Relish as1 truth, like us; inform yourselves.
We need no more of your advice: the matter,
The loss, the gain, the ordering on't, is all
Properly ours.

And I wish, my liege,
You had only in your silent judgment tried it,
Without more overture.

How could that be?
Either thou art most ignorant by age,
Or thou wert born a fool. Camillo's flight,
Added to their familiarity,
(Which was as gross as ever touched conjecture,
That lacked sight only, nought for approbation,
But only seeing, all other circumstances
Made up to the deed,) doth push on this proceeding.
Yet, for a greater confirmation,
(For, in an act of this importance, 'twere
Most piteous to be wild,) I have despatched in post,
To sacred Delphos, to Apollo's temple,
Cleomenes and Dion, whom you know
Of stuffed sufficiency. Now from the oracle
They will bring all ; whose spiritual counsel, had,
Shall stop, or spur me.

Have I done well ? 1 Lord. Well done, my lord.


1 The old copy reads a truth. Rowe made the correction
2 i. e. proof.
3 i. e. of abilities more than sufficient.

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Leon. Though I am satisfied, and need no more Than what I know, yet shall the oracle Give rest to the minds of others; such as he, Whose ignorant credulity will not Come up to the truth. So have we thought it good, From our free person she should be confined ; Lest that the treachery of the two fled hence, Be left her to perform. Comę, follow us ; We are to speak in public; for this business Will raise us all.

Ant. [Aside.] To laughter, as I take it, If the good truth were known.


SCENE II. The same.

The outer Room of a Prison.

Enter PAULINA and Attendants.

Paul. The keeper of the prison,-call to him ;

[Exit an Attendant. Let him have knowledge who I am.-Good lady! No court in Europe is too good for thee; What dost thou then in prison ?--Now, good sir,

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you not?

Re-enter Attendant, with the Keeper. You know me,

do Keeper.

For a worthy lady,
And one whom I much honor.

Pray you, then,
Conduct me to the queen.

Keep. I may not, madam; to the contrary
I have express commandment.

Here's ado,
To lock up honesty and honor from
The access of gentle visitors! - Is it lawful,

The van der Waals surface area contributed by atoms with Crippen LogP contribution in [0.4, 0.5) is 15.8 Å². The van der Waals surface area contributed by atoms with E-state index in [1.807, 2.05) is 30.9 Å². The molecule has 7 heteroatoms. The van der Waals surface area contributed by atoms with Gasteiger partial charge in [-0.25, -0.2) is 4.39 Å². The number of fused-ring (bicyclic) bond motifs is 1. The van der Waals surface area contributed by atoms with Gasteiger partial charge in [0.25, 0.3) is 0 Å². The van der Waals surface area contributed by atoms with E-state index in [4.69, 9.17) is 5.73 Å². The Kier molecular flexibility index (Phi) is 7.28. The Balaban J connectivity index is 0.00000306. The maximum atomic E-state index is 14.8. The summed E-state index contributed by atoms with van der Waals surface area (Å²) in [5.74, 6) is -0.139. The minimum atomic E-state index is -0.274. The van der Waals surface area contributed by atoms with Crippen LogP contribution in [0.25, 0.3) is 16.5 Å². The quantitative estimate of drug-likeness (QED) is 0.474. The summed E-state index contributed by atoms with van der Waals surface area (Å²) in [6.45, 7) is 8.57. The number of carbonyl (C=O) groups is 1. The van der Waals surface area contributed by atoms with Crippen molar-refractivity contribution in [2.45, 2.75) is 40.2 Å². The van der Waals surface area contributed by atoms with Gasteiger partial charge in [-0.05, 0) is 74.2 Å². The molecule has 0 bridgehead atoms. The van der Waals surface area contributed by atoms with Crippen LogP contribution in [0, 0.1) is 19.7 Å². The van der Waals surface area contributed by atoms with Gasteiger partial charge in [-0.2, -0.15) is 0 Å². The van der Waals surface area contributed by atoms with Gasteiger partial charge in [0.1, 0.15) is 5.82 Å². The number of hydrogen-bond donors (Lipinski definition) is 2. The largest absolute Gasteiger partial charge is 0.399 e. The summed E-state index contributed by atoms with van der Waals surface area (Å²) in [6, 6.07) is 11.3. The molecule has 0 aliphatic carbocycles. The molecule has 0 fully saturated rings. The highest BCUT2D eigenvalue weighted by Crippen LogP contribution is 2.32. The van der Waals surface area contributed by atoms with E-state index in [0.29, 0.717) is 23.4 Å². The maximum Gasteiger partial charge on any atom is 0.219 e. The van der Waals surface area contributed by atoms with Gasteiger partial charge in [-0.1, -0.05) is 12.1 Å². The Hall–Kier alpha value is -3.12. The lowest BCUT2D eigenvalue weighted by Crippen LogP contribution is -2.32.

Pray you, to see her women ? any of them?
Emilia ?

Keep. So please you, madam, to put

Apart these

your attendants, I shall bring
Emilia forth.

pray now, call her.

. Withdraw yourselves.

[Exeunt Attend. Keep.

And, madam,
I must be present at your conference.

Paul. Well, be it so, pr’ythee. [Exit Keeper.
Here's such ado to make no stain a stain,
As passes coloring


Re-enter Keeper, with Emilia.
Dear gentlewoman, how fares our gracious lady?

Emil. As well as one so great, and so forlorn,
May hold together. On her frights and griefs
(Which never tender lady hath borne greater)
She is, something before her time, delivered.

Paul. A boy!

A daughter; and a goodly babe,
Lusty, and like to live. The queen receives
Much comfort in't; says, My poor prisoner,
I am innocent as you.

I dare be sworn.
These dangerous, unsafe lunes' o' the king! beshrew

He must be told on't, and he shall; the office
Becomes a woman best; I'll take't upon me :
If I prove honey-mouthed, let my tongue blister;
And never to my red-looked anger be
The trumpet any more.—Pray you, Emilia,
Commend my best obedience to the queen;
If she dares trust me with her little babe,
I'll show't the king, and undertake to be
Her advocate to th? loudest. We do not know
How he may soften at the sight o’ the child ;
The silence often of pure innocence
Persuades, when speaking fails.

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1 Lunes. This word has not been found in any other English writer; but it is used in old French for frenzy, lunacy, folly. A similar expression occurs in The Revenger's Tragedy, 1608.